Samuel has been one of the best big-name free agent signings of the last five years. The Birds paid him a truckload of cash, and he’s been a top-five cornerback for pretty much the duration of his deal. Further, anyone who says he doesn’t deserve the dough because he doesn’t hit people deserves to have their ears boxed. No team pays their cornerbacks on the basis of whether or not they can take a ballcarrier’s head off. No one talks about Darrelle Revis because he’s a hard hitter, and literally nobody talks about Sheldon Brown, period.
There are three reasons the Eagles might trade Samuel
· He costs too much money (north of $10 million next year)
· He doesn’t fit their scheme
· He’s not happy
The Eagles always have money on hand, so despite what Florio seems to believe, this isn’t a cap move. And as long as large sums of money continue to be directly deposited into his checking account (or savings or money market – maybe he’s a conscientious saver), Samuel seems to like Big Red and Philly.
So we’re looking at a big-time scheme shift for Juan Castillo if Samuel is dealt. All press-man, all the time. Buckle up, kids.
In other news…
· The booth is going to review all turnovers now, too. Coaches can now basically only challenge ball spots and catch/no catch now. This is good. Technology is only as good as the people who use it, but at least we’re well on our way to employing one guy to solely focus on replay decisions.
· Surprise! When you sign a bunch of free agents and your worst free-agency causality is Stewart Bradley, you don’t get any compensatory draft picks.
· Like every other team in the NFL, the Eagles inquired about Peyton Manning. Sources are unclear as to why the Eagles asked about Manning when they already committed to a guy with the 14th-best QB rating in the league, but some speculate the inquiry had to do with Peyton Manning being one of the best quarterbacks of all time.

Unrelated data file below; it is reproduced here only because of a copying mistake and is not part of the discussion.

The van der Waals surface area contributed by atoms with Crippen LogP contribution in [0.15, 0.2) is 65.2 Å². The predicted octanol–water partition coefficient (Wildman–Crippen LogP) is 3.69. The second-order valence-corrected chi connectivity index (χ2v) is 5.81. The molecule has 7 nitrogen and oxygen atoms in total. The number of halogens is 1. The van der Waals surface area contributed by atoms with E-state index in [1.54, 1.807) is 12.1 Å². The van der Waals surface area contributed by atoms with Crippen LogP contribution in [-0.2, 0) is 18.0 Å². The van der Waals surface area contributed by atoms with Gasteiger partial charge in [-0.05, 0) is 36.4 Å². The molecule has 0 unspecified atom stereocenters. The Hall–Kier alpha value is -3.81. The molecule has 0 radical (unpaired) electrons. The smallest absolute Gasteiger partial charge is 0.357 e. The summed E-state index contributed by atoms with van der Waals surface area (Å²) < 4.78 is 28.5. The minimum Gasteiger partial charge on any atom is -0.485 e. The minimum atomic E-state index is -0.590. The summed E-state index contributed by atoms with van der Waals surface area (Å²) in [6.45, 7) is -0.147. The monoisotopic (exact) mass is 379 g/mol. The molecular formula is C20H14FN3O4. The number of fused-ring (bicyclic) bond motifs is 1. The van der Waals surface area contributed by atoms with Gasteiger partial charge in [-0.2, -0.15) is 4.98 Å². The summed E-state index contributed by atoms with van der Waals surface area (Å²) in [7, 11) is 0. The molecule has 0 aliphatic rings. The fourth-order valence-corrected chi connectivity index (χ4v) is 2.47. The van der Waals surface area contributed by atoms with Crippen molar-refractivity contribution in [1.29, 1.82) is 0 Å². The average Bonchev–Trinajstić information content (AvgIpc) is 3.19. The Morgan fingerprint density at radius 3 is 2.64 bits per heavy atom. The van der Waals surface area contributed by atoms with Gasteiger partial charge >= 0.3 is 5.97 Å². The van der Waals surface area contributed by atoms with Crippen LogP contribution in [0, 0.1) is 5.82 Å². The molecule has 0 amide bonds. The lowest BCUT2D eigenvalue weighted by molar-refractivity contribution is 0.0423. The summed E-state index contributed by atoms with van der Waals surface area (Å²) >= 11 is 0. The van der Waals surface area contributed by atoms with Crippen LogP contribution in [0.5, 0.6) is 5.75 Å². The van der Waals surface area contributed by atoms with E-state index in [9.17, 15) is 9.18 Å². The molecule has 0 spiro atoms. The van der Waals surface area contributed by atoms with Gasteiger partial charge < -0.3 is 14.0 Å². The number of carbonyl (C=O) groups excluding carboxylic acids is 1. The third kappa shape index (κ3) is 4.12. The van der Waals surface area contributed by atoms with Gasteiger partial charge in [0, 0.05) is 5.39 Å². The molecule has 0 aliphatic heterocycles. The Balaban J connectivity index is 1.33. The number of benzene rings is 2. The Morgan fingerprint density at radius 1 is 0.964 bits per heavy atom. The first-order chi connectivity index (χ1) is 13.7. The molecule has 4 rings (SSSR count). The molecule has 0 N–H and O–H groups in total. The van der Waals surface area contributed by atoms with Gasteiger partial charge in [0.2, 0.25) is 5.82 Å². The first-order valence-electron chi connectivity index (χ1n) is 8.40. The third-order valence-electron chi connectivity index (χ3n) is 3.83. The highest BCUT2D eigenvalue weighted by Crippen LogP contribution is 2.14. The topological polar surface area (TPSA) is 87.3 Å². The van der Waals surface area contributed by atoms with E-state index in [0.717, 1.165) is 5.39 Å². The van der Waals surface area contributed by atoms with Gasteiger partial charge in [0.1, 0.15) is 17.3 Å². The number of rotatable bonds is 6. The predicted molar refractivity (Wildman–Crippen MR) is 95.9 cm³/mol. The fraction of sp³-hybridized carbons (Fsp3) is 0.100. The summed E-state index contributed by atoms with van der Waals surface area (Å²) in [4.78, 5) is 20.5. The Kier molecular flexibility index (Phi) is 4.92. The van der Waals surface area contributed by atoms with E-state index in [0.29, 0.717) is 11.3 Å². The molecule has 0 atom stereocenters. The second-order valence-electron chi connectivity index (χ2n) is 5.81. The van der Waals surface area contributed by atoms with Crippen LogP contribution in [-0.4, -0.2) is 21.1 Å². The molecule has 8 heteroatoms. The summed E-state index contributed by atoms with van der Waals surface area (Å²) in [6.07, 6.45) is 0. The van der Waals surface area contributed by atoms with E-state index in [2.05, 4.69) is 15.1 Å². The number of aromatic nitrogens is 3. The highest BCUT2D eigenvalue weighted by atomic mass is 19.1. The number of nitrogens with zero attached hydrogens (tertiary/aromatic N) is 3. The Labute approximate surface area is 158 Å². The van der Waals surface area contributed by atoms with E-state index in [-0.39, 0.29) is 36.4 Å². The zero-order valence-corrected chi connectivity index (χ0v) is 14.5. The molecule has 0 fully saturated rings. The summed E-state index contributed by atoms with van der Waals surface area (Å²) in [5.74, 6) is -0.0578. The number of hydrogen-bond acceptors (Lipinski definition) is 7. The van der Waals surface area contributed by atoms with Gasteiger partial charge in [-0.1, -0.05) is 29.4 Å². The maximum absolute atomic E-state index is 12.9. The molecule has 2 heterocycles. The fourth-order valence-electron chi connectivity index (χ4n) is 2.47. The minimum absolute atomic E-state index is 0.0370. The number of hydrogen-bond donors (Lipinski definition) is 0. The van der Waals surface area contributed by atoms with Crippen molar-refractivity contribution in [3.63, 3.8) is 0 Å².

· Rock on, Phil Sheridan.
· Say goodbye to Former Eagle Steve Smith of the Giants. (That’s his full name)
· Hey, Nnamdi’s a nice guy, everyone. Isn’t that sweet?
· Hey, the Eagles are nice guys, everyone. Isn’t that sweet, too?
· Apparently, FredEx didn’t make enough cash from the tax fraud scam he was a part of to pay his child support.
· Some reporter asked Pete Carroll if the $2 billion purchase of the Dodgers is a sign that football should come to Los Angeles, so now it’s Pete Carroll’s idea, apparently.
Peace, love, football.
Roseman and Reid have made all their noise for now. Last week was all about Roger Goodell being the man, Roger Goodell being a dick, and Drew Stanton somehow deciding he was the biggest, most important part of the Tim Tebow thing.
So we're now at the "rampant speculation" part of the offseason, which is just plain awesome, because it means Bleacher Report becomes simply incredible. It mutates into a parody of its already cartoonish nature. I can't get enough of it.
In all likelihood, you've stumbled upon Bleacher Report on your own in the past, though you swear it was by accident. It's okay, friend. Happens to the best of us. Sometimes you're groggily scanning your Internet-providing machine of choice late at night, digging for sports news or factoids in Google News, and you come across a bewildering headline like "Should Trent Cole Move to Linebacker?" Baffled, you click though to find a five-picture slideshow of Trent Cole looking like a football player with five absolutely fantastic reasons for moving him to linebacker with each picture. ("1. The Eagles Need a Linebacker. 2. Linebackers Are Sometimes Defensive Ends Too. 3. It Would Be Really Funny. 4. I Love Trent Cole. 5. The Eagles Can Totally Still Count on Near-Cripple Brandon Graham.")